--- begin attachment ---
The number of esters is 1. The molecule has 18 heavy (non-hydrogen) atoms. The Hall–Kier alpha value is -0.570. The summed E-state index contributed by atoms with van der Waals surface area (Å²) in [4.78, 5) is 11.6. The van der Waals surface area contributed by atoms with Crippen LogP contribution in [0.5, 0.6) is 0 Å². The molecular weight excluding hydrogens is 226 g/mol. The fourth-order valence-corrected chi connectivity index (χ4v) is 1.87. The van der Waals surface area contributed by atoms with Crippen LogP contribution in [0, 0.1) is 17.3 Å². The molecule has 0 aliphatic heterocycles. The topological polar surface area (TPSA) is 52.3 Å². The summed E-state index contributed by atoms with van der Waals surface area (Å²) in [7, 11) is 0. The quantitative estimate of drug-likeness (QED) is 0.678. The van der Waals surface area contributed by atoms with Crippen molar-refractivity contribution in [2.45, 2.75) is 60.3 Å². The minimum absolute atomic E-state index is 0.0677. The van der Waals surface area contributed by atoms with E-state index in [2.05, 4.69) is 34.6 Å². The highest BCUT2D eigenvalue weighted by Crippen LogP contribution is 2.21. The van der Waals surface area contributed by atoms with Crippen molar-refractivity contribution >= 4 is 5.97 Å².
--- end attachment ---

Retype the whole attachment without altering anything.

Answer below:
The number of esters is 1. The molecule has 18 heavy (non-hydrogen) atoms. The Hall–Kier alpha value is -0.570. The summed E-state index contributed by atoms with van der Waals surface area (Å²) in [4.78, 5) is 11.6. The van der Waals surface area contributed by atoms with Crippen LogP contribution in [0.5, 0.6) is 0 Å². The molecular weight excluding hydrogens is 226 g/mol. The fourth-order valence-corrected chi connectivity index (χ4v) is 1.87. The van der Waals surface area contributed by atoms with Crippen LogP contribution in [0, 0.1) is 17.3 Å². The molecule has 0 aliphatic heterocycles. The topological polar surface area (TPSA) is 52.3 Å². The summed E-state index contributed by atoms with van der Waals surface area (Å²) in [7, 11) is 0. The quantitative estimate of drug-likeness (QED) is 0.678. The van der Waals surface area contributed by atoms with Crippen molar-refractivity contribution in [2.45, 2.75) is 60.3 Å². The minimum absolute atomic E-state index is 0.0677. The van der Waals surface area contributed by atoms with E-state index in [2.05, 4.69) is 34.6 Å². The highest BCUT2D eigenvalue weighted by Crippen LogP contribution is 2.21. The van der Waals surface area contributed by atoms with Crippen molar-refractivity contribution >= 4 is 5.97 Å².